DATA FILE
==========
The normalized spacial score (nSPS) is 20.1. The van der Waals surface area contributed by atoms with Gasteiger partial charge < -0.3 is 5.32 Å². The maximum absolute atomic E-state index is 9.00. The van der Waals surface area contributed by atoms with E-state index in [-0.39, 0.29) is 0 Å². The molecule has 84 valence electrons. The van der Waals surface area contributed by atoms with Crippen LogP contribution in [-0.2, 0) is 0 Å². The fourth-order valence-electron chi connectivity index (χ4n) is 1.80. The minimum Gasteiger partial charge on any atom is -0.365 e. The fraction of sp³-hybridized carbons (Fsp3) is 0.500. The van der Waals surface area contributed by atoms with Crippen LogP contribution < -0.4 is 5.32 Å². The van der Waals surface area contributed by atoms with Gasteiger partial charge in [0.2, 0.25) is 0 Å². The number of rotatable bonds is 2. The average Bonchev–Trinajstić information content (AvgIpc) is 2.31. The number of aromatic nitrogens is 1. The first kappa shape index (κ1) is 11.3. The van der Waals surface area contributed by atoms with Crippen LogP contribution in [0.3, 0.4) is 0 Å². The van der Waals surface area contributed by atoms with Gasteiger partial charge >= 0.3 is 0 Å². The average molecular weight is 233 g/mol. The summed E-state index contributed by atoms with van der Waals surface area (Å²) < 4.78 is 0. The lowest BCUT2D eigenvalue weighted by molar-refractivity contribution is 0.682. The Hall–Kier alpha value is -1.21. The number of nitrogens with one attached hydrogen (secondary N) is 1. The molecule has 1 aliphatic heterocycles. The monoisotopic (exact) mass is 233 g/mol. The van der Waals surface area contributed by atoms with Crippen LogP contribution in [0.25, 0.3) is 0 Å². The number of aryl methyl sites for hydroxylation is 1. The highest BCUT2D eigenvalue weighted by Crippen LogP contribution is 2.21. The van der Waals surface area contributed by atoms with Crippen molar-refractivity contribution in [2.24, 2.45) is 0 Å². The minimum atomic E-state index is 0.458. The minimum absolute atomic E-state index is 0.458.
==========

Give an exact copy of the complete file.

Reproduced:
The normalized spacial score (nSPS) is 20.1. The van der Waals surface area contributed by atoms with Gasteiger partial charge < -0.3 is 5.32 Å². The maximum absolute atomic E-state index is 9.00. The van der Waals surface area contributed by atoms with E-state index in [-0.39, 0.29) is 0 Å². The molecule has 84 valence electrons. The van der Waals surface area contributed by atoms with Crippen LogP contribution in [-0.2, 0) is 0 Å². The fourth-order valence-electron chi connectivity index (χ4n) is 1.80. The minimum Gasteiger partial charge on any atom is -0.365 e. The fraction of sp³-hybridized carbons (Fsp3) is 0.500. The van der Waals surface area contributed by atoms with Crippen LogP contribution < -0.4 is 5.32 Å². The van der Waals surface area contributed by atoms with Gasteiger partial charge in [0.2, 0.25) is 0 Å². The number of rotatable bonds is 2. The average Bonchev–Trinajstić information content (AvgIpc) is 2.31. The number of aromatic nitrogens is 1. The first kappa shape index (κ1) is 11.3. The van der Waals surface area contributed by atoms with Crippen LogP contribution in [0.3, 0.4) is 0 Å². The van der Waals surface area contributed by atoms with Gasteiger partial charge >= 0.3 is 0 Å². The average molecular weight is 233 g/mol. The summed E-state index contributed by atoms with van der Waals surface area (Å²) < 4.78 is 0. The lowest BCUT2D eigenvalue weighted by molar-refractivity contribution is 0.682. The Hall–Kier alpha value is -1.21. The number of nitrogens with one attached hydrogen (secondary N) is 1. The molecule has 1 aliphatic heterocycles. The monoisotopic (exact) mass is 233 g/mol. The van der Waals surface area contributed by atoms with Crippen LogP contribution in [0.25, 0.3) is 0 Å². The number of aryl methyl sites for hydroxylation is 1. The highest BCUT2D eigenvalue weighted by Crippen LogP contribution is 2.21. The van der Waals surface area contributed by atoms with Crippen molar-refractivity contribution in [2.24, 2.45) is 0 Å². The minimum atomic E-state index is 0.458. The minimum absolute atomic E-state index is 0.458.